Raising capital can be a long and tedious process. It’s easy to become overly focused on short-term goals, like pitching and hitting revenue targets. However, this can come at the expense of longer-term growth.
Once you reach your fundraising goal, you need to adhere to your long-term strategy and be sure your new customers align with your goals and objectives. Don’t get trapped in the idea that “any customer is better than no customer.” While these customers may generate some revenue, they could end up being a negative drain in terms of service. Focus on customers that fit the company’s values and who will stick around to purchase more products or services.
Toys “R” Us is all too familiar with this. The company that was once among the biggest toy retailers in the world, with more than 1,500 stores worldwide, ended up filing for bankruptcy in 2018. The reason? They struggled to compete with online retailers like Amazon and bigger stores like Walmart that offered a wider range of products at lower prices. Instead of investing in e-commerce and innovation, Toys “R” Us focused on short-term financial gains, including taking on debt to finance a leveraged buyout. This left the company vulnerable and ultimately led to its demise.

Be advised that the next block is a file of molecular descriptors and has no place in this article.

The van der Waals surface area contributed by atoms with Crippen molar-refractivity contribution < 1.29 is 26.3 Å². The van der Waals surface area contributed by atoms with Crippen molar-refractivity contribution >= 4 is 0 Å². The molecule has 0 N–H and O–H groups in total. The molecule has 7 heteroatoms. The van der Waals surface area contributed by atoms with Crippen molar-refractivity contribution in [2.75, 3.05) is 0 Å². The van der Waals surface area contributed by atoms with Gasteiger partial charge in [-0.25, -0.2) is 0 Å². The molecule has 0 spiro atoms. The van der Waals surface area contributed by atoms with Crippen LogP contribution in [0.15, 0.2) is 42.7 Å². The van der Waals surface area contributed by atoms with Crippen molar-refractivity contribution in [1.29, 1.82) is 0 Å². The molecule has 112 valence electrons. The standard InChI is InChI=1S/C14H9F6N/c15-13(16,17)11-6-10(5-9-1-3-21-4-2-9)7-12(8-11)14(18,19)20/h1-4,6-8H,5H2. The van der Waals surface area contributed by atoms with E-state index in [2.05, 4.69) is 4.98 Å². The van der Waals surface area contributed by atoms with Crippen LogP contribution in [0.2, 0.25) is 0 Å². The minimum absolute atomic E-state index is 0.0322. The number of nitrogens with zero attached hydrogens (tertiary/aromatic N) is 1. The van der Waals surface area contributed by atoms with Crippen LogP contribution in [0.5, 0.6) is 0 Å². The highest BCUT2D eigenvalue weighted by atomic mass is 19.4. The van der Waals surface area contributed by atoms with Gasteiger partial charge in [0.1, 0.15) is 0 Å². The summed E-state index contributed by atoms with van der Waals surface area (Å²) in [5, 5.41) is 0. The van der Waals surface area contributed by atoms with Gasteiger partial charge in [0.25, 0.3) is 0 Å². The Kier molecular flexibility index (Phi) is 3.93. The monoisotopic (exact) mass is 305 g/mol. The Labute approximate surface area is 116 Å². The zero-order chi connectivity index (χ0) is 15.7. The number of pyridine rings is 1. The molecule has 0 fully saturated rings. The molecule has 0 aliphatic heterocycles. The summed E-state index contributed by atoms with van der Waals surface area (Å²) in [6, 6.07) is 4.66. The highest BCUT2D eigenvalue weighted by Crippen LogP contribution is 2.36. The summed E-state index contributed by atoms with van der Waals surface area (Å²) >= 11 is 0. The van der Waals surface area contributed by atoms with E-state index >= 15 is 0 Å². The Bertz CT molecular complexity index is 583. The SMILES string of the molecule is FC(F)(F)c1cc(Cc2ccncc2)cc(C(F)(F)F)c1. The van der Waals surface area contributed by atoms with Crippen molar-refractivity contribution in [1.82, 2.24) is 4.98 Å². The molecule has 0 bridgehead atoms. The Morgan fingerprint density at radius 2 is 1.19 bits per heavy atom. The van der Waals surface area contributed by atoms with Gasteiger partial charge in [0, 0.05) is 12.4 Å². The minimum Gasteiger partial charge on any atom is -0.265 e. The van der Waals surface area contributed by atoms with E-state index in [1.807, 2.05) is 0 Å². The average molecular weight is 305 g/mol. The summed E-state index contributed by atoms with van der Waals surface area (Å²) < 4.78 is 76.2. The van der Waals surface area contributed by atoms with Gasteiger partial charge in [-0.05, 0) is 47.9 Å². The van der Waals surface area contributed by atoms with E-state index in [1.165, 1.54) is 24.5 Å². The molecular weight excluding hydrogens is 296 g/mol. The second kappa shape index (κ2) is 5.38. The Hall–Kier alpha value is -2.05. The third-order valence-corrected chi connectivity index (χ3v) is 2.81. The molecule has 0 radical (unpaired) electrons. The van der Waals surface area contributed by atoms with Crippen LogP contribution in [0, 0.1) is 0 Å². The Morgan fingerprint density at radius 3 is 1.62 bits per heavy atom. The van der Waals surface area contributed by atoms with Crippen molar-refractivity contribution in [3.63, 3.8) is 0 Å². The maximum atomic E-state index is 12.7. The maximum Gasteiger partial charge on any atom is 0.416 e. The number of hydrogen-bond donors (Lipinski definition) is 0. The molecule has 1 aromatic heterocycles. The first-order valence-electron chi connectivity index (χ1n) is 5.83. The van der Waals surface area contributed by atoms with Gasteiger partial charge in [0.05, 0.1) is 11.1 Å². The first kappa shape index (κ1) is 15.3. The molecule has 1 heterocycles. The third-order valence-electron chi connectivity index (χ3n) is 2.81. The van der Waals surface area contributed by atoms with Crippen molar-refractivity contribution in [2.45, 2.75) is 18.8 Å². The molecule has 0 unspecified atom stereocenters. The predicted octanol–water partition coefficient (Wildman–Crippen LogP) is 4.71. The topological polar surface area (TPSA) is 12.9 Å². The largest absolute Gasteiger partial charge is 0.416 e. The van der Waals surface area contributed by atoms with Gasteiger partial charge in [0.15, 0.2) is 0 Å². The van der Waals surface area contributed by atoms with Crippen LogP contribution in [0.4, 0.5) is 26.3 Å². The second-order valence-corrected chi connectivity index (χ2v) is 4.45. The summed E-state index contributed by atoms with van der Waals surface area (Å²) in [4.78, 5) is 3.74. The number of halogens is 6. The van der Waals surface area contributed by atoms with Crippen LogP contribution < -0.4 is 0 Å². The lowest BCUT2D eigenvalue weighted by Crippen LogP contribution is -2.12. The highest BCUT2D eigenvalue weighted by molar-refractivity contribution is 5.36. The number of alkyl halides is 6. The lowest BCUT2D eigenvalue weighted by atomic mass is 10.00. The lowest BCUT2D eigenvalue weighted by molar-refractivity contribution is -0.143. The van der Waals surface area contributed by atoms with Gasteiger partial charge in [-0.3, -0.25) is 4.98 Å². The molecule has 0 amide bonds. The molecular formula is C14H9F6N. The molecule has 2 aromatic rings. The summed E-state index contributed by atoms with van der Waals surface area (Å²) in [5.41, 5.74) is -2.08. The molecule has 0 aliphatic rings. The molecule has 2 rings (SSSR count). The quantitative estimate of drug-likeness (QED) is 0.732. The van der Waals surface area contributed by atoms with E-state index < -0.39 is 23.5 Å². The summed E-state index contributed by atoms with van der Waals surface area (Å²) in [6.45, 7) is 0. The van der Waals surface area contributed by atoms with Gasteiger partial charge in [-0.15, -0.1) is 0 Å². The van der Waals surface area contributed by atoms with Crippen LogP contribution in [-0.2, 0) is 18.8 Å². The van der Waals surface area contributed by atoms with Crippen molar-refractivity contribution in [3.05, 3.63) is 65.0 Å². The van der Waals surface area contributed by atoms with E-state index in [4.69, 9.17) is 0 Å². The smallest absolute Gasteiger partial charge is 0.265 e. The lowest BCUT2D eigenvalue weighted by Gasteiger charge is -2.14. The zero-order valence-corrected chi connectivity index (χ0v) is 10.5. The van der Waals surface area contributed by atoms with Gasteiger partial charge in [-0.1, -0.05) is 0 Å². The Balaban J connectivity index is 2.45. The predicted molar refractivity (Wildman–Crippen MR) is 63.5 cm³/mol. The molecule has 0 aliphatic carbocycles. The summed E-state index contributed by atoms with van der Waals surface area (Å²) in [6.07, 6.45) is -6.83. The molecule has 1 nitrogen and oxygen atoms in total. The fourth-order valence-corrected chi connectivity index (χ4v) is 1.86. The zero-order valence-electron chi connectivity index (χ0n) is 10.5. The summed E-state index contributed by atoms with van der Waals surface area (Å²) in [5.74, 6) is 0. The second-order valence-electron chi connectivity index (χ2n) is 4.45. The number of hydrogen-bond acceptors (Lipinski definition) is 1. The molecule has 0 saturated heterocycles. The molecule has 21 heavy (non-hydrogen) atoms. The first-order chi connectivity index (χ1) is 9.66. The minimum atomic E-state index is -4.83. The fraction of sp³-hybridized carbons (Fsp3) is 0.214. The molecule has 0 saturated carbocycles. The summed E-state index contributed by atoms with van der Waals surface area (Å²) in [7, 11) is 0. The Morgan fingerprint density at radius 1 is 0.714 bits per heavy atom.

Don’t get sidetracked. Investors want to see that you have a plan for sustainable growth and profitability. Demonstrate that you’re doing the work for the company now and in the future –– potential investors will be more motivated to stick around for the long haul if they know the company is headed somewhere promising.
4. Not forming a board of directors